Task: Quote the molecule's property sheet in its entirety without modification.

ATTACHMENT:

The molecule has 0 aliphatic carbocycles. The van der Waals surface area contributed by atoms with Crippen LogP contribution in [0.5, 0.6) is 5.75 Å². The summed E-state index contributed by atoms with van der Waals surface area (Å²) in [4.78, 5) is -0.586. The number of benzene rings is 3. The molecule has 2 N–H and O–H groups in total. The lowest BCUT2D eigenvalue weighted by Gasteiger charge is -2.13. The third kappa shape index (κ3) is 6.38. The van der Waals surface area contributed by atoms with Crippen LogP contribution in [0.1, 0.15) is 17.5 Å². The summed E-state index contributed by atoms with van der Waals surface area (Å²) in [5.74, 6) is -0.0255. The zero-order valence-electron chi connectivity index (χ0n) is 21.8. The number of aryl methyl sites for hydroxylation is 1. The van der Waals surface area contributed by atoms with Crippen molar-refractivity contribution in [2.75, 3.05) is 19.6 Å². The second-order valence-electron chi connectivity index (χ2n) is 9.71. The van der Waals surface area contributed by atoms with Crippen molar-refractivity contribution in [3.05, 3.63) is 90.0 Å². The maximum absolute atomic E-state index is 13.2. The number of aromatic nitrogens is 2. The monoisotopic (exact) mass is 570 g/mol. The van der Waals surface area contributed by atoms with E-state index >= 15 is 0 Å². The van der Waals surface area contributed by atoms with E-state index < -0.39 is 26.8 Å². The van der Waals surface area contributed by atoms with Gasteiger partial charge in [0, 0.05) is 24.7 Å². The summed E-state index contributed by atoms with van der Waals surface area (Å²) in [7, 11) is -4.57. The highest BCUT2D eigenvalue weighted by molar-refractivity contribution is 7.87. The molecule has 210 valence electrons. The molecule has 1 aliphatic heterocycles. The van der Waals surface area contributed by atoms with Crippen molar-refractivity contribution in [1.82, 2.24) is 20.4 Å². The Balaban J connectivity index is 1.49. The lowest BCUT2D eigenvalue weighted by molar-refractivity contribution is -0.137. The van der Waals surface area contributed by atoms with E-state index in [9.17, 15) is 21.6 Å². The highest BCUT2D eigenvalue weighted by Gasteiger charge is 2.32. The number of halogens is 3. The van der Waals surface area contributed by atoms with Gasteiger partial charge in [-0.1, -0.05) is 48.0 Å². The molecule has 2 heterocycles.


The molecule has 0 aliphatic carbocycles. The van der Waals surface area contributed by atoms with Crippen LogP contribution in [0.5, 0.6) is 5.75 Å². The summed E-state index contributed by atoms with van der Waals surface area (Å²) in [4.78, 5) is -0.586. The number of benzene rings is 3. The molecule has 2 N–H and O–H groups in total. The lowest BCUT2D eigenvalue weighted by Gasteiger charge is -2.13. The third kappa shape index (κ3) is 6.38. The van der Waals surface area contributed by atoms with Crippen LogP contribution in [0.1, 0.15) is 17.5 Å². The summed E-state index contributed by atoms with van der Waals surface area (Å²) in [5.74, 6) is -0.0255. The zero-order valence-electron chi connectivity index (χ0n) is 21.8. The number of aryl methyl sites for hydroxylation is 1. The van der Waals surface area contributed by atoms with Crippen molar-refractivity contribution in [2.75, 3.05) is 19.6 Å². The second-order valence-electron chi connectivity index (χ2n) is 9.71. The van der Waals surface area contributed by atoms with Crippen molar-refractivity contribution in [3.05, 3.63) is 90.0 Å². The maximum absolute atomic E-state index is 13.2. The number of aromatic nitrogens is 2. The monoisotopic (exact) mass is 570 g/mol. The van der Waals surface area contributed by atoms with E-state index >= 15 is 0 Å². The van der Waals surface area contributed by atoms with E-state index < -0.39 is 26.8 Å². The van der Waals surface area contributed by atoms with Gasteiger partial charge in [0, 0.05) is 24.7 Å². The summed E-state index contributed by atoms with van der Waals surface area (Å²) in [7, 11) is -4.57. The highest BCUT2D eigenvalue weighted by molar-refractivity contribution is 7.87. The molecule has 210 valence electrons. The molecule has 1 aliphatic heterocycles. The van der Waals surface area contributed by atoms with Crippen molar-refractivity contribution in [1.82, 2.24) is 20.4 Å². The Balaban J connectivity index is 1.49. The lowest BCUT2D eigenvalue weighted by molar-refractivity contribution is -0.137. The van der Waals surface area contributed by atoms with E-state index in [9.17, 15) is 21.6 Å². The highest BCUT2D eigenvalue weighted by Gasteiger charge is 2.32. The number of halogens is 3. The van der Waals surface area contributed by atoms with Gasteiger partial charge in [-0.1, -0.05) is 48.0 Å². The molecule has 2 heterocycles.